Saturday, November 12, 2016

I Live In A Blue State

Where there are pretty white clouds and endless blue skies. Where, after someone celebrated by the KKK is elected, the stores and shopping centers are bare because of grief-stricken people.

I live in a state where being Jewish or black or brown or unable to speak any English is protected.

I don't even deal with real racism. Unless you count the fact that most of my neighbors wear a badge of pride because they live next to me and they haven't been racist at all. Which is cute and funny and a little weird.

I don't deal with being bullied or talked down to. At work, I am surrounded by the most open-minded people in the world. Where in friends, someone could say something that might not be totally straight, and no one even bats an eye.

This is my sheltered bubble.

But it wasn't always like that.

I've lived in other states, supposedly blue too, where race is a cause of monetary tension. Where race divides us as if we really were in different continents. No one EVER in their lives say something that wasn't wholly heterosexual.

I lived in a world where being a different religion meant that you're probably a terrorist.

And I can tell you what you already guess. I don't miss it.

I'd never want someone to need those suicide hotline numbers. No one to be harassed or hurt over things they can't change.

But it's hard.

I keep wondering how to avoid all this conflict. I'm not used to it. I don't like it.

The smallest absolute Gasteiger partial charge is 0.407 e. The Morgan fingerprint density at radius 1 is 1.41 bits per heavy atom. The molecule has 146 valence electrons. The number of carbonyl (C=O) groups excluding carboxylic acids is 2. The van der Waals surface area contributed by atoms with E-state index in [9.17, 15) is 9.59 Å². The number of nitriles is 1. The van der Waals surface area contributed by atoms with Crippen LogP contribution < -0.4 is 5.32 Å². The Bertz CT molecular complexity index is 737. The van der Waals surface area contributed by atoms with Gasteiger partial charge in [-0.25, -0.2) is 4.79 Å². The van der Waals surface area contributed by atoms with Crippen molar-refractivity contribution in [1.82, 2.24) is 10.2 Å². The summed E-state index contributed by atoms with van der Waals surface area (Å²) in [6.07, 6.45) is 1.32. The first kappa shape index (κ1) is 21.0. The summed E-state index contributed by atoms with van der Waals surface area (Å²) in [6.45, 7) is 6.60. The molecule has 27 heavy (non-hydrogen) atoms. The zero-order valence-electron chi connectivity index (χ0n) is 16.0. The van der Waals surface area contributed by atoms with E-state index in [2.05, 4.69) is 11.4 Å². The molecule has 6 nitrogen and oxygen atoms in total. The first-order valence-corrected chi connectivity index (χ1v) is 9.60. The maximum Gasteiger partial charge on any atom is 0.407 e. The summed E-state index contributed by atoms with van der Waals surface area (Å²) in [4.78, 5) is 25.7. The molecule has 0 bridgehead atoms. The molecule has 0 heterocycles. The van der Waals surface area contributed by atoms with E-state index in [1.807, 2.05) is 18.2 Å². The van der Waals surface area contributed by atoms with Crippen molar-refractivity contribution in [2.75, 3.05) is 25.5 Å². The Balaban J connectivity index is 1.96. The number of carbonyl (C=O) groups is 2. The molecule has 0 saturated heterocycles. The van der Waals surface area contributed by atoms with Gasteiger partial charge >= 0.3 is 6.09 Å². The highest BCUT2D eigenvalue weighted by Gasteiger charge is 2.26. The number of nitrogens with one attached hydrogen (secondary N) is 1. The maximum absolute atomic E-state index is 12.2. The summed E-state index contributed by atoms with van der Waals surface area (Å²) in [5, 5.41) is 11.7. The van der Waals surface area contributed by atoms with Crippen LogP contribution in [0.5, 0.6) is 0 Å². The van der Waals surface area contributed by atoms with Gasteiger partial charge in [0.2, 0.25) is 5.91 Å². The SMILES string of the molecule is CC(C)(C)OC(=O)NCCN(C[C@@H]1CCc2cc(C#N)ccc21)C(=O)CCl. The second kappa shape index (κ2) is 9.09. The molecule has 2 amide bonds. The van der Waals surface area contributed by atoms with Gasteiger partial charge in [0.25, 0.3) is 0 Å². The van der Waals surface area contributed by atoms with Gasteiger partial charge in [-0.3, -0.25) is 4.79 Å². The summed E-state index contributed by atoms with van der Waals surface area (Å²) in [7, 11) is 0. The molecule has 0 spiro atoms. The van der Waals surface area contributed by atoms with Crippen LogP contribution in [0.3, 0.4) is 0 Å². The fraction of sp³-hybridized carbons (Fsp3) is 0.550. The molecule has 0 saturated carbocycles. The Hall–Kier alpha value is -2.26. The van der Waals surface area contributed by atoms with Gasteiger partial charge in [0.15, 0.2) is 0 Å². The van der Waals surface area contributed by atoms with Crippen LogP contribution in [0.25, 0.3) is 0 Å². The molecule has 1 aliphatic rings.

But the alternative is not standing up for someone who's being knocked down. The Alternative is to do nothing for the people who need help.

I can't live with that alternative. No matter how many times I try to flinch away from this. I can't. I might fail. Actually, with the responses I've been getting today, I think I will, but the alternative is knowing that I backed down.

I am a scaredy cat. I am the biggest kitty in the world.

The thought of a haunted house during October made me run for cover.

But the alternative is painful. Not scary. I can live with getting startled, but I can't live with being quiet.

First they came for the Socialists, and I did not speak out—
Because I was not a Socialist.
Then they came for the Trade Unionists, and I did not speak out— 
Because I was not a Trade Unionist.
Then they came for the Jews, and I did not speak out— 
Because I was not a Jew.
Then they came for me—and there was no one left to speak for me.
[Martin Niemoller]
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